Pritzker prize awarded to Japanese architect Toyo Ito
Japanese architect Toyo Ito has won this year's prestigious Pritzker Architecture Prize.
Ito, who created London's Serpentine Gallery Pavilion in 2002, was recognised for the libraries, houses, offices and other buildings he has designed in Japan and around the world.
Judges commended the 71-year-old for improving the "quality of both public and private spaces".
He will receive $100,000 (£62,000) at an awards ceremony in Boston in May.
Past winners of the annual award, dubbed as architecture's Nobel prize, include Frank Gehry, IM Pei, Tadao Ando, and Renzo Piano.
Accepting the honour, Ito said whenever he completes a design he becomes "painfully aware of my own inadequacy, and it turns into energy to challenge the next project".
"Therefore, I will never fix my architectural style and never be satisfied with my works," he said in a statement.
US Supreme Court Justice Stephen Breyer, who served on the jury, said Ito had "inspired many architects, critics and members of the general public alike".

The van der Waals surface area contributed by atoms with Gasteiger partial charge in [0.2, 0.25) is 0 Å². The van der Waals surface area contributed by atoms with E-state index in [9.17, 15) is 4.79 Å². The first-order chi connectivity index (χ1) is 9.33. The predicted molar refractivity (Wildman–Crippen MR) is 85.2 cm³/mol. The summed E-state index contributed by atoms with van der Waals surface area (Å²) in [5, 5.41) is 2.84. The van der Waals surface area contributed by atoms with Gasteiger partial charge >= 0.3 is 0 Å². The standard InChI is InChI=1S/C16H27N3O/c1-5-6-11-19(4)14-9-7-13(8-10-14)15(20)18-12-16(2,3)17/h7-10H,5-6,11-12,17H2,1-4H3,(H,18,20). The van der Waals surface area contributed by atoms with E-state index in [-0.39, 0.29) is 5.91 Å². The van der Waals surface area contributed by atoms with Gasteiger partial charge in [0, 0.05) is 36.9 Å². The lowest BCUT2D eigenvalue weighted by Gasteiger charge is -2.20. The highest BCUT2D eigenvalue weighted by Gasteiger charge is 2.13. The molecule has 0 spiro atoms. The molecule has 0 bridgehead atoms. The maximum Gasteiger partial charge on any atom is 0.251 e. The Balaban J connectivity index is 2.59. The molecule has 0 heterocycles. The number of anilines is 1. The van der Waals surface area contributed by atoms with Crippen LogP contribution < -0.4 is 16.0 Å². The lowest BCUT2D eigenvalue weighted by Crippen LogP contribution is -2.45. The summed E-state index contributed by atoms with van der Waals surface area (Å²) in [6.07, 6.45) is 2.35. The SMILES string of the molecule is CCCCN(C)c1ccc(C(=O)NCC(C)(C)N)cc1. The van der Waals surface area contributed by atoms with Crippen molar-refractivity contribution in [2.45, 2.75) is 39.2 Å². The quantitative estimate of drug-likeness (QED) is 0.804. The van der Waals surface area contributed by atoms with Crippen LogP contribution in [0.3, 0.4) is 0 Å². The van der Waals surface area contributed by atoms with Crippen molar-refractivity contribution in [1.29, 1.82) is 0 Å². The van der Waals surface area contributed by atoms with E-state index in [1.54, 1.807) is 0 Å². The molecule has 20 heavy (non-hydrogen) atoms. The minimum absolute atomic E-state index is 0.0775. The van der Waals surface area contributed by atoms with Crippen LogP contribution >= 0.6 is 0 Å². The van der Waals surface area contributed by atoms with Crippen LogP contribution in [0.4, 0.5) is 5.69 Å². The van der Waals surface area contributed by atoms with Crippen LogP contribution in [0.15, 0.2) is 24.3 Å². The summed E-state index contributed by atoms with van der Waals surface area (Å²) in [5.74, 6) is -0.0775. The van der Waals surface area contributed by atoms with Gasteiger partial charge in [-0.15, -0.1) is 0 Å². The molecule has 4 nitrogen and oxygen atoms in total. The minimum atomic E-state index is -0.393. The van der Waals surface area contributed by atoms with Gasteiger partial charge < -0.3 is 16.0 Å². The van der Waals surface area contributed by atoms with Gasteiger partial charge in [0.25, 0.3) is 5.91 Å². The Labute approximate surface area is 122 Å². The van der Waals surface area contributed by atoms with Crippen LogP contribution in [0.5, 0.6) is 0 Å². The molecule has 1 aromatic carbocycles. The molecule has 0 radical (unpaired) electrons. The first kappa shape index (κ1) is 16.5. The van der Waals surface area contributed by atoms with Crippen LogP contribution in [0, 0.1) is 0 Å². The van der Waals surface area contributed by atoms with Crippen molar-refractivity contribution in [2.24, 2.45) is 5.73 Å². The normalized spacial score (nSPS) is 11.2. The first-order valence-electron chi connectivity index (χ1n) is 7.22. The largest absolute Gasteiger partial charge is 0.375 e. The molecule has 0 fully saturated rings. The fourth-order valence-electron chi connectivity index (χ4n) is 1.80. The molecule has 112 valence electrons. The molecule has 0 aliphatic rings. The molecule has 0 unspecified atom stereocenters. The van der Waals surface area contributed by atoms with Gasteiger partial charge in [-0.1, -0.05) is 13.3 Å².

"Along with all others involved with the Pritzker Prize, I am very pleased that he has received the award," he said.
Ito's buildings have been praised for their fluid beauty and balance between the physical and virtual world.
Among his notable designs include the curvaceous Municipal Funeral Hall in Gifu, Japan; the transparent Sendai Mediatheque library in Miyagi, Japan; and the spiral White O residence in Marbella, Chile.
"His buildings are complex, yet his high degree of synthesis means that his works attain a level of calmness, which ultimately allows the inhabitants to freely develop their life and activities in them,'' said Chilean architect and jury member Alejandro Aravena.
Ito began his career at Kiyonori Kikutake and Associates after he graduated from Tokyo University in 1965, going on to found his own architecture firm in 1971.
His works have been exhibited in museums in the US, England, Denmark, Italy, Chile and numerous cities in Japan.
Chinese architect Wang Shu won the prize last year - the first Chinese citizen to do so.